Upon McKayla's arrival at the University of Virginia Medical Center, the pediatric intensive care specialist found her totally without muscle tone, unresponsive, and "very deeply comatose." Repetition of the tests for infection and other causes were negative, and the doctor concluded that her severe brain swelling had been caused by child abuse. Susan told him the child had not been abused but mentioned an incident the day before when another child had accidentally hit her with a toy truck. The doctor told appellant and Susan there was nothing they could do to keep McKayla alive.

In addition to the emergency room doctor from Augusta Medical Center and the pediatric intensive care specialist from the University of Virginia Medical Center, two other doctors, a forensic pathologist, who performed the autopsy, and one of the leading pediatric neuropathologists in the country, who had reviewed the autopsy findings and materials, testified about the cause of McKayla's death. Both opined that she died of "shaken baby syndrome." The other possible causes for her symptoms had been repeatedly ruled out by testing.

Shaken baby syndrome involves internal ruptures of blood vessels around the brain, causing fatal internal pressure on the brain *358 and injury to the spinal column, which causes impaired blood supply to the brain. The doctors explained the cause of this constellation of injuries as "a child is held by an adult and shaken very violently," "repeated strong shakings of the individual," and "the child has been shaken repeatedly, so that the baby's head goes back and forth, back and forth." They testified that, because of the strong repetitive force required for this injury, the car seat incident described by appellant could not possibly have caused it. Moreover, they agreed that the sort of injuries suffered by McKayla would have rendered her unconscious "within seconds to minutes" if the car seat incident had caused her injuries. Therefore, she would not have been able to remain awake and clinging, as both appellant and Susan described her upon the return from the car ride, and would not have been able to eat, then refuse food, remain awake, and then fall asleep, as appellant described her doing before he put her in the crib.

Susan testified she had not shaken the baby and did not see anyone else do so. Appellant also denied doing anything to harm McKayla and said he did not know how McKayla had been injured.

Appellant was indicted for second degree murder and was tried before a jury on July 13-14, 1999. The Commonwealth offered an instruction for murder and the lesser-included offense of involuntary manslaughter. Over appellant's objection, the trial court instructed the jury on second degree murder and involuntary manslaughter. The jury returned with a verdict of guilty of involuntary manslaughter.


Appellant contends the trial court erred in granting the Commonwealth's instruction on involuntary manslaughter. Appellant argues that while the accused may ask for an instruction on a lesser-included offense, the Commonwealth may not. Appellant cites a law review article for the proposition that the accused has the right to bar a lesser-included offense instruction and "go for broke," has a right to insist on a verdict of guilt on the charged offense or acquittal of that offense. Alternatively, appellant contends the evidence did not support an instruction on involuntary manslaughter.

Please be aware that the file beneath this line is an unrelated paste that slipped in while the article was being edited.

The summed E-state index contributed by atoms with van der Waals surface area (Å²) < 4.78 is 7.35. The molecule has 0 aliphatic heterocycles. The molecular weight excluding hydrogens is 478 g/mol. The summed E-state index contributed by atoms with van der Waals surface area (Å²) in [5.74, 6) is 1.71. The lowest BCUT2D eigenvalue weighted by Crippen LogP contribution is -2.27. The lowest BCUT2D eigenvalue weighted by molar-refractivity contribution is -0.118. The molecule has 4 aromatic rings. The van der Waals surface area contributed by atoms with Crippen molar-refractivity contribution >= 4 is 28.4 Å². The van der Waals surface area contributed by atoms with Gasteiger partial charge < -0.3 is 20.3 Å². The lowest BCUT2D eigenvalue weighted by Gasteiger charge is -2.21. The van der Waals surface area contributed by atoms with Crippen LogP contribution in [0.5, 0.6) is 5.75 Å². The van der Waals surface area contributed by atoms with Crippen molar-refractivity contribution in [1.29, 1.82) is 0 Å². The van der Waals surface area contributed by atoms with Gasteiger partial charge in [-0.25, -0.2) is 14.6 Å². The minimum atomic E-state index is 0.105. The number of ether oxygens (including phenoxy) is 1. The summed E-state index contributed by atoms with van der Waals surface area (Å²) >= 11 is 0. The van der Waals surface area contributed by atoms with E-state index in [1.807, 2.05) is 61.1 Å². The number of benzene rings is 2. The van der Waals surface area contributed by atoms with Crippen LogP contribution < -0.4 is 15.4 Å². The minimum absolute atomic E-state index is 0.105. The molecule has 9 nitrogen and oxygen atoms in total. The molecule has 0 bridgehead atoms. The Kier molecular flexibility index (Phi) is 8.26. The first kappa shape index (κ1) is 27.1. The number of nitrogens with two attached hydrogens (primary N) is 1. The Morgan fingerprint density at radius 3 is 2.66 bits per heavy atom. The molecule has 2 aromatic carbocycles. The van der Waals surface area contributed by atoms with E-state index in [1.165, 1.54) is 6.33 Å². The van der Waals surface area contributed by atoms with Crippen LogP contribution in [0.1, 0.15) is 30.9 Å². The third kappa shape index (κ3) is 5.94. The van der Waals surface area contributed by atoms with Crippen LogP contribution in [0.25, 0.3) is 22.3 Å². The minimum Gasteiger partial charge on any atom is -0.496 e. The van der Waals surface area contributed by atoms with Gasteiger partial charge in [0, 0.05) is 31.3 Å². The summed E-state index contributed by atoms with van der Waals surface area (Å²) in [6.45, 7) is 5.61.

We reject appellant's contention that the accused has a right to control the Commonwealth's submission of an instruction on the lesser-included offense. Appellant cites no authority, nor can we find any, to support his position. Appellant cites a number of federal and state decisions, including decisions from Virginia, holding that an accused is entitled to an instruction on the lesser-included offense if evidence supports such an instruction. However, that is not the issue raised by appellant.

Appellant cites State v. Wallace, 175 W. Va. 663" court="W. Va." date_filed="1985-11-21" href="" opinion_id="1256237">175 W.Va. 663, 337 S.E.2d 321 (1985), which refutes his position. The Supreme Court of Appeals of West Virginia rejected the argument that the state, by choosing to indict the accused for the greater offense, is foreclosed from seeking a lesser verdict from the jury, stating,

[t]his argument ignores the generally recognized origin of the concept of lesser included offenses which is that it was originally developed to aid the prosecution as summarized in Beck v. Alabama, 447 U.S. 625" court="SCOTUS" date_filed="1980-06-20" href="" opinion_id="110313">447 U.S. 625, 633, 100 S. Ct. 2382, 2387-88, 65 L. Ed. 2d 392" court="SCOTUS" date_filed="1980-06-20" href="" opinion_id="110313">65 L. Ed. 2d 392, 400 (1980).

Id. at 324.

Hagans v. State, 316 Md. 429" court="Md." date_filed="1989-06-30" href="" opinion_id="2334331">316 Md. 429, 559 A.2d 792 (1989), also cited by appellant, further belies his position. In Hagans, the Court of Appeals of Maryland, referring to lesser-included offenses, stated: